Sen. Elizabeth Warren (D-Mass.) appeared to concede that a transition from the current health care system to Medicare for All could result in the loss of millions of jobs, acknowledging it as "part of the cost issue" with her proposed plan, according to the Washington Examiner.
Warren, a front-runner for the Democratic presidential nomination, was responding to a question about Medicare for All from New Hampshire Public Radio host Casey McDermott on Wednesday.
McDermott: Regardless of what kind of money is involved, Medicare for All would likely result in a pretty significant kind of shift in how our health care system is structured, and even supporters of that approach within the health policy world have said that would likely mean lost jobs in some form. An economist at the University of Massachusetts, Amherst, told Kaiser Health News earlier this year that that could result in about 2 million jobs lost. He said those would be mostly administrative positions in insurers, doctor's offices, and he said that politicians who want to move toward that system, Medicare for All, have to think about what a "just transition," a fair transition would look like.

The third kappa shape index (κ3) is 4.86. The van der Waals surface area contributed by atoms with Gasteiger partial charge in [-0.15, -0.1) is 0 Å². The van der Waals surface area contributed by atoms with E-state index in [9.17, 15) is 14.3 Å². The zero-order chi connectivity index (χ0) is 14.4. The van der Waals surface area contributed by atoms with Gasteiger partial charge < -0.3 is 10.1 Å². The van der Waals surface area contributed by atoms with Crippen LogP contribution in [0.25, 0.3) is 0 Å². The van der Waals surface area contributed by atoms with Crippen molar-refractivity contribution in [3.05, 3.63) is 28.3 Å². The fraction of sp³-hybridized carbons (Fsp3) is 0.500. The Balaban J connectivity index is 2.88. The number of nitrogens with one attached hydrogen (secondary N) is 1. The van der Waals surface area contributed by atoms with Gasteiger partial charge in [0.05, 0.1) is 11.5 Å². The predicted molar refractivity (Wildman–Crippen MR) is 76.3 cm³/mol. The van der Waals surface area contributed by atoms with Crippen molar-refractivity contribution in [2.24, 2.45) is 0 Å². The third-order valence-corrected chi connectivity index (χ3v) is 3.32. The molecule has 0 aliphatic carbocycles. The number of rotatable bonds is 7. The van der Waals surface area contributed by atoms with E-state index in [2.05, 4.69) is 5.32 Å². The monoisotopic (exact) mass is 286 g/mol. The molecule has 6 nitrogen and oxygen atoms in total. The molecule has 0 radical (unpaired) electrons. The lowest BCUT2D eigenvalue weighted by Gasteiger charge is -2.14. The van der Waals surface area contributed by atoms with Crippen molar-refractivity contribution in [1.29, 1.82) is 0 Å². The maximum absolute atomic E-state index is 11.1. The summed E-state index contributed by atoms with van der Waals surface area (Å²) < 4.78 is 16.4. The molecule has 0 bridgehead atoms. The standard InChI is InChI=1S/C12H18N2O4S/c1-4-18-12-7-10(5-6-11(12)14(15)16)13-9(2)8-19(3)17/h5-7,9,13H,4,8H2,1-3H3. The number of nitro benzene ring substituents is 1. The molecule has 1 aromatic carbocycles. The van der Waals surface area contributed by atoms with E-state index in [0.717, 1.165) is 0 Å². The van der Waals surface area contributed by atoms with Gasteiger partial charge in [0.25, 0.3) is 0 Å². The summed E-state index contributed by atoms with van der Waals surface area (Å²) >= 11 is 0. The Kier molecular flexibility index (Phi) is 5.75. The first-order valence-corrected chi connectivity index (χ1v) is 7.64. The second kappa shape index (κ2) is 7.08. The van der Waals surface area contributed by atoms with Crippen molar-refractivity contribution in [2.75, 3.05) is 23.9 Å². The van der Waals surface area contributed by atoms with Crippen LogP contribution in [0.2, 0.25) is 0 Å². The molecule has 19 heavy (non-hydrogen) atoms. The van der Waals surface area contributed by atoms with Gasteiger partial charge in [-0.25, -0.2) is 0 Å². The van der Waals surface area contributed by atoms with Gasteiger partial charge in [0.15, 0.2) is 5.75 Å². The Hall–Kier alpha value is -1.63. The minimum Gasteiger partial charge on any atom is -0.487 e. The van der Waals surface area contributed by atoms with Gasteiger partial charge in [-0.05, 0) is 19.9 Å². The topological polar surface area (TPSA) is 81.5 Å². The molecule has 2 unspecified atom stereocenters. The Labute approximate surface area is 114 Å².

Warren: So I agree. I think this is part of the cost issue and should be part of a cost plan.
Warren went on to talk about how much of American's health care costs don't go toward health care, pointing out large profits made by private insurance companies that charge high premiums while declining some services to patients, saying "that's not a sustainable health care system."
Elizabeth Warren: 2 million lost jobs 'part of the cost' of 'Medicare for all' youtu.be
While she may have some generally fair points about the flaws in the current health care system, she didn't address the potential loss of 2 million jobs, and whether getting premium-free health care is worth unemployment for those people who would suffer. Similarly, she has evaded questions about whether taxes will go up on middle class families in a transition to Medicare for All.